The COVID-19 pandemic has revealed the extent to which we rely on essential workers. Around the world, health workers have been greeted by clapping, but this has not translated into improvements in their working conditions or pay. On the contrary, as COVID-19 cases and deaths have mounted, so too have the pressures and fatalities among health and other essential workers.
Member of the maintenance department staff cleans the armchairs, tables and microphones in a room in the UN headquarters in Geneva. (CC BY-NC 2.0)
A new deal for essential workers is not only the right thing to do on ethical and other grounds. It is in everyone’s self-interest. Without a new deal for essential workers, societies will not be able to respond to the intensifying cycle of crises that arise from an increasingly complex, interconnected, and unstable world. Whether it is a natural disaster, large-scale terrorism, geopolitical hostilities, or another pandemic, it is only a matter of time before society must again face down a crisis of unprecedented scale. To build resilience, we need a well-trained, deeply committed, and full complement of essential workers who will rise to the challenge. A new deal for these workers should be seen as a central tenet of creating more resilient economies, and an investment to reduce risk and future proof our societies.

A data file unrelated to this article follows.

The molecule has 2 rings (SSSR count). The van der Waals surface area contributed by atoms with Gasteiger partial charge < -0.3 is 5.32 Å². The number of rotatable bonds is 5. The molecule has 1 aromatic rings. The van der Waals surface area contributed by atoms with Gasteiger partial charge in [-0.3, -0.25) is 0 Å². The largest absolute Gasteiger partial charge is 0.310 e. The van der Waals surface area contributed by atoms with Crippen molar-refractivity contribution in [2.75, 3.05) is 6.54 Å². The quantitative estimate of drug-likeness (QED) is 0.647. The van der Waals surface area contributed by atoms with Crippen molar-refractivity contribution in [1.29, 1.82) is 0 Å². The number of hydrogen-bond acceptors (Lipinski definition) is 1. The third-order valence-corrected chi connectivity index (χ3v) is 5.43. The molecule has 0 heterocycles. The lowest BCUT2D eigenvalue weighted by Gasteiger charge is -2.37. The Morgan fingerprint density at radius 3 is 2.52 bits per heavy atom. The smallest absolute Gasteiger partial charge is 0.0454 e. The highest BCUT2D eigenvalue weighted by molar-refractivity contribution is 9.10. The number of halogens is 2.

In order to close the widening divide between the rhetoric and reality, author Ian Goldin argues in this paper that a new deal is required for essential workers and begins by defining essential workers and laying out the key facts around the prevailing socioeconomic background for such workers. It then draws on the experience of mitigating and compensating for risks in other socially necessary but hazardous occupations, such as the military, and uses this to define the contours of what a new deal for essential workers should look like.
[ Read the full policy brief: Essential Workers ]
This policy brief is part of the Pathfinders Grand Challenge on Inequality & Exclusion. More information about this initiative can be found here.